In Year of the Woman, dads step up for equal time

There is legal risk to employers who give fathers lesser benefits

Since millions of women and girls of all ages and backgrounds took to the streets in January 2017 in the first series of women’s marches, the talk has been about how women, cheered on by supportive fathers, husbands and sons, were finally poised to see real change and make a significant difference.

Then the scandals of the #MeToo era broke, and Time magazine named the “The Silence Breakers” the Person of the Year for 2017. States refined their equal pay laws in an effort to bust through the gender pay gap. People became more convinced that the time had come: equality, fairness, respect. #NeverAgain.

In all of this, the plight of dads seeking the same flexibility and parental leave as women have sought for years, and finally seem to be winning, has them stepping up to say #WhatAboutUs?

There is no dispute that more men today are taking a larger role than ever in caring for their children and sharing in household tasks. According to data from the Pew Research Center, men today spend twice as much time as their fathers did on housework and almost triple the amount of time on child care. Although the studies also show that women still spend about twice as much time as men on both housework and child care, there is little doubt that the day of the dad returning to work the morning after his wife gives birth is over.

Men want not only to have more quality and fun time with their kids coaching sports, reading bedtime stories and taking family vacation, they also want to share in the even harder work of caring for sick children, covering snow day duty and going to dentist appointments.

Some men, however, argue that their employers are unsupportive of this trend and expect them to continue to work long hours, arguably conforming to the stereotype of the working man and stay-at-home mom, charged with the responsibility to “do it all” while dad “brings home the bacon.”

In January, The Boston Globe reported on a lawsuit filed in federal court in Boston by Kenneth Rossetti, an assistant city solicitor for the city of Lowell. Rossetti alleged that his female supervisor criticized his use of approved, accrued leave to attend to family obligations. He explained that the supervisor suggested that he should not need to attend to family matters because he had a wife, and that he should be able to work from home while caring for his children because he was “only babysitting.” Rossetti claims that the supervisor even suggested that he should skip his child’s birthday party in order to work. Similar discrimination claims have been brought elsewhere.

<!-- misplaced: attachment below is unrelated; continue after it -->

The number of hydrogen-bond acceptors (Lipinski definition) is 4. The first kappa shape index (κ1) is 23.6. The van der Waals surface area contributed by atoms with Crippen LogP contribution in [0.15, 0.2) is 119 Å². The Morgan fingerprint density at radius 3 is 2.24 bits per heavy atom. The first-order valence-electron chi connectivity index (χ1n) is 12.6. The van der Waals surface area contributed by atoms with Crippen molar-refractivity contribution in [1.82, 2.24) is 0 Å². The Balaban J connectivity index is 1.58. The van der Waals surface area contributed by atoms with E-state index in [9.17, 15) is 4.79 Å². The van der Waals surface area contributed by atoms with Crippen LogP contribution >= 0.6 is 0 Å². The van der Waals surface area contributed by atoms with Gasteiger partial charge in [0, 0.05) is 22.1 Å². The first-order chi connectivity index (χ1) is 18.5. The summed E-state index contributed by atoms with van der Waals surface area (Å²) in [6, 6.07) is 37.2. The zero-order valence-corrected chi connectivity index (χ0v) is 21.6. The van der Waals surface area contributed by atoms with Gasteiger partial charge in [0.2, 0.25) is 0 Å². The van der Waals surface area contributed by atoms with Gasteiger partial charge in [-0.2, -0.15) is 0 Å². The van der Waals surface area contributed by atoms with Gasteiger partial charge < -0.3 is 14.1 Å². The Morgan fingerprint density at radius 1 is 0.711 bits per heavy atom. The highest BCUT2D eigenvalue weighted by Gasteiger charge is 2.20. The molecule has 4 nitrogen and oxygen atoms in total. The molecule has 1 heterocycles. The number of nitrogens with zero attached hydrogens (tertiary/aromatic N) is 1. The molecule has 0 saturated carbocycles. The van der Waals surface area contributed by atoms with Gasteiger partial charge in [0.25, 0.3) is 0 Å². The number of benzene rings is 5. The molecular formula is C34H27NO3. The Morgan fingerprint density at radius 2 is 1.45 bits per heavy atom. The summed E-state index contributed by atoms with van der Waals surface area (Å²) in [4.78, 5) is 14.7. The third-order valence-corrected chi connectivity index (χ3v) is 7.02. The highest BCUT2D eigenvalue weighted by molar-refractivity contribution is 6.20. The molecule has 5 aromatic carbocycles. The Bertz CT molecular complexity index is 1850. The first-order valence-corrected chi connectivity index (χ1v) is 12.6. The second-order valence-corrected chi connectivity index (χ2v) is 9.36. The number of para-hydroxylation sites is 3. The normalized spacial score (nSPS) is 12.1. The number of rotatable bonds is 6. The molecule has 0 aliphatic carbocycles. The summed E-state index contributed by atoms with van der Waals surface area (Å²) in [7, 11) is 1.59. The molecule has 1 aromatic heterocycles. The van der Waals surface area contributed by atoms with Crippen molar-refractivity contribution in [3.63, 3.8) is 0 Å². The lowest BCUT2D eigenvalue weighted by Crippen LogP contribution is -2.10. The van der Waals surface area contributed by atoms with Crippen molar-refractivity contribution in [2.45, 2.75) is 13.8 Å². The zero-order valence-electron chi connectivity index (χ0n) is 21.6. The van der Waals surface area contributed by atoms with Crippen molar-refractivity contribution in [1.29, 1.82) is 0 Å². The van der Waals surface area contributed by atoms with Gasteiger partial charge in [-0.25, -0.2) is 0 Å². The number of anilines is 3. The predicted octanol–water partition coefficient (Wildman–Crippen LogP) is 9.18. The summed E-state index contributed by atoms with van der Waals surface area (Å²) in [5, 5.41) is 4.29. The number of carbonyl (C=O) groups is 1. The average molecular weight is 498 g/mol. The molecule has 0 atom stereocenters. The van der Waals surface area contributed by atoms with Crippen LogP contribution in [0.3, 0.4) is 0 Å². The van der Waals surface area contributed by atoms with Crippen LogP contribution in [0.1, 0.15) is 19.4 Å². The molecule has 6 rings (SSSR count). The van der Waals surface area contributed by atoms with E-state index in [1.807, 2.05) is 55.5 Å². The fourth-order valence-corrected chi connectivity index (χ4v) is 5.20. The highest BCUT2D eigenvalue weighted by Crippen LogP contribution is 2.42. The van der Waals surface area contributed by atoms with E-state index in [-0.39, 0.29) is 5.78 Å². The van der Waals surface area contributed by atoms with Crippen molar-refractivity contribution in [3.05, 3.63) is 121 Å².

The EEOC for some time advocated for equal parental leave for new fathers. The agency announced on Feb. 27 that it had reached a settlement in its first lawsuit alleging that parental leave policies that granted more rights to mothers discriminated against new fathers. Details of the settlement were not announced.

The agency filed suit against cosmetics giant, Estee Lauder Companies in August 2017, alleging that the company violated federal law when “it implemented and administered a paid parental leave program that automatically provides male employees who are new fathers lesser parental leave benefits than are provided to female employees who are new mothers.”

Estee Lauder’s parental leave program, adopted in 2013, was implemented in order to provide employees with paid leave for purposes of bonding with a new child, as well as flexible return to work benefits at the conclusion of the bonding leave. The leave policy granted new mothers paid time off to recover from childbirth followed by an additional six weeks of paid leave for child bonding. New fathers were given only two weeks of paid bonding time. Thereafter, the mothers were provided with flexible return-to-work benefits while the fathers were not.

The case investigated by the EEOC arose when a male stockperson working in a Maryland store sought parental leave after his child was born but was denied the six weeks of paid time he requested. Although the employee was entitled to 12 weeks of leave under the Family and Medical Leave Act, that time would have been unpaid and, for many employees, cost-prohibitive. Following the denial of equal benefits, the employee filed a charge of discrimination.

The EEOC decided to file suit on behalf of this male employee and others similarly situated alleging that the policy violates Title VII of the Civil Rights Act of 1964 and the Equal Pay Act of 1963, which prohibit discrimination in pay or benefits based on sex.

Typically, the EEOC brings suit in only a very small number of the approximately 100,000 cases brought before it on an annual basis. Suits are usually brought in matters where the EEOC believes it will get the biggest bang for its efforts. In other words, where cases impact large numbers of employees or where courts are asked to rule on cutting-edge issues of law.

Employers who have not focused on the issue of the desire of fathers to lead balanced lives, which include taking on meaningful parenting responsibilities, need to do so for a variety of reasons. There is legal risk to giving fathers lesser benefits, and there is the risk of losing employees by fostering a workplace culture that does not value the role fathers play in their children’s lives.

Charla Bizios Stevens, who chairs the Employment Law Practice Group at the law firm of McLane Middleton, can be reached at or followed on Twitter at @charlastevens.

Categories: Legal Advice